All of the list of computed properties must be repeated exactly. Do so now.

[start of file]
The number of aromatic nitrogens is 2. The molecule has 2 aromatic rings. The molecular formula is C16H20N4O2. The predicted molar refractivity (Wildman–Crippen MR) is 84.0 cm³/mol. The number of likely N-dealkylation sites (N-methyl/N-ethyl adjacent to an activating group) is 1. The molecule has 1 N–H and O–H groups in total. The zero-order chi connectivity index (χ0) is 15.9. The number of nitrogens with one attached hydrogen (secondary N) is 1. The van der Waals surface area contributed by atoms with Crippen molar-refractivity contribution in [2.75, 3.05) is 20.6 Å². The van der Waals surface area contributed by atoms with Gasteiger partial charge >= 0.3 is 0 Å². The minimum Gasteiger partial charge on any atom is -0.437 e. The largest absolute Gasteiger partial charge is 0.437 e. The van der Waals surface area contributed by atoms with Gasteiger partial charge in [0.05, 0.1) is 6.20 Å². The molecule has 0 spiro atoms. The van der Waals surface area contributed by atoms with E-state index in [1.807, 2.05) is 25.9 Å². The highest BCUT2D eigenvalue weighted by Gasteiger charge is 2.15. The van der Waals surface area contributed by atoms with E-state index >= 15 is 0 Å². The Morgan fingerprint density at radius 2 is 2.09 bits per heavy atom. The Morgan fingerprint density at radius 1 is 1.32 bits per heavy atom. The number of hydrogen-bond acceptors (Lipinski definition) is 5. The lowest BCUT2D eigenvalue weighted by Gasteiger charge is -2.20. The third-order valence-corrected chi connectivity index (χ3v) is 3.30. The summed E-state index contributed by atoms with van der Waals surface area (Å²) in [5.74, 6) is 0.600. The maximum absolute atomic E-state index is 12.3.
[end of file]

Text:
The number of aromatic nitrogens is 2. The molecule has 2 aromatic rings. The molecular formula is C16H20N4O2. The predicted molar refractivity (Wildman–Crippen MR) is 84.0 cm³/mol. The number of likely N-dealkylation sites (N-methyl/N-ethyl adjacent to an activating group) is 1. The molecule has 1 N–H and O–H groups in total. The zero-order chi connectivity index (χ0) is 15.9. The number of nitrogens with one attached hydrogen (secondary N) is 1. The van der Waals surface area contributed by atoms with Crippen molar-refractivity contribution in [2.75, 3.05) is 20.6 Å². The van der Waals surface area contributed by atoms with Gasteiger partial charge >= 0.3 is 0 Å². The minimum Gasteiger partial charge on any atom is -0.437 e. The largest absolute Gasteiger partial charge is 0.437 e. The van der Waals surface area contributed by atoms with Gasteiger partial charge in [0.05, 0.1) is 6.20 Å². The molecule has 0 spiro atoms. The van der Waals surface area contributed by atoms with E-state index in [1.807, 2.05) is 25.9 Å². The highest BCUT2D eigenvalue weighted by Gasteiger charge is 2.15. The van der Waals surface area contributed by atoms with E-state index >= 15 is 0 Å². The Morgan fingerprint density at radius 2 is 2.09 bits per heavy atom. The Morgan fingerprint density at radius 1 is 1.32 bits per heavy atom. The number of hydrogen-bond acceptors (Lipinski definition) is 5. The lowest BCUT2D eigenvalue weighted by Gasteiger charge is -2.20. The third-order valence-corrected chi connectivity index (χ3v) is 3.30. The summed E-state index contributed by atoms with van der Waals surface area (Å²) in [5.74, 6) is 0.600. The maximum absolute atomic E-state index is 12.3.